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Do elephants prevent other African herbivores from using waterholes in the dry season?

Abstract : In some African protected areas, concerns have arisen about the inXuence of locally high elephant numbers on other forms of biodiversity. In arid and semi-arid savannas, surface-water resources are scarce and agonistic interactions between elephants and other herbivores have been reported at waterholes, yet surprisingly very little is known about the impact of elephants on the use of waterholes by other herbivores. Here, we test whether when there are elephants at a waterhole, other herbivores (1) do not change their drinking behaviour; (2) spend shorter time around the water because they are disturbed by elephants' presence and consequently have to leave the waterhole area probably without having met their water requirements, or (3) spend more time around the water probably owing to an increase in vigilance activities or because the presence of elephants may signal safety from predators. Results show that all species spend longer time around water when there are elephants at the waterhole, although the diVerence is not large. Consequently, this study strongly suggests that elephants do not prevent other herbivores from drinking (time at waterholes is not shortened when elephants are around). Further, if the additional time spent to drink is linked to an increased vigilance, the diVerence is not large, and hence unlikely to aVect the population dynamics of other herbivores.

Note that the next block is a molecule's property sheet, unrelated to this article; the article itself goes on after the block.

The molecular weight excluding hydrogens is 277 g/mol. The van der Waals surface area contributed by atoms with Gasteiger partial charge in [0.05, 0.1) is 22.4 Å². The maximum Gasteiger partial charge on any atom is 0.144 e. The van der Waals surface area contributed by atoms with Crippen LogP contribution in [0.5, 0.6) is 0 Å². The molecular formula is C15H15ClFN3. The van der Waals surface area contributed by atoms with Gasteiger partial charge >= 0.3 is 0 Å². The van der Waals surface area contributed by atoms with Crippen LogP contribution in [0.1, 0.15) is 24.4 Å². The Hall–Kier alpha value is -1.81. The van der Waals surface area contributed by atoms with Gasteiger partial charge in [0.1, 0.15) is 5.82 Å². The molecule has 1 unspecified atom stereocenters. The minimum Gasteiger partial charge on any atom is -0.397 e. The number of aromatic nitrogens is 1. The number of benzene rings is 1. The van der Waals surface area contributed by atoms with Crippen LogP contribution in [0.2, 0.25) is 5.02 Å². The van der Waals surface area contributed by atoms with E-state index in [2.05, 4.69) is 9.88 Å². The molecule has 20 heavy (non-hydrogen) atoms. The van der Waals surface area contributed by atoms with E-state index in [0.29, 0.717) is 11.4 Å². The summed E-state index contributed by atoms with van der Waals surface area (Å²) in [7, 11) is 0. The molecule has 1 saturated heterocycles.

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https://hal.archives-ouvertes.fr/hal-00362887
Contributor : Martine Lacalle <>
Submitted on : Thursday, February 19, 2009 - 4:18:10 PM
Last modification on : Tuesday, July 20, 2021 - 5:20:06 PM

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Marion Valeix, Hervé Fritz, Violaine Canévet, Sébastien Le Bel, Hillary Madzikanda. Do elephants prevent other African herbivores from using waterholes in the dry season?. Biodiversity and Conservation, Springer Verlag, 2009, 18 (3), pp.569-576. ⟨10.1007/s10531-008-9523-0⟩. ⟨hal-00362887⟩

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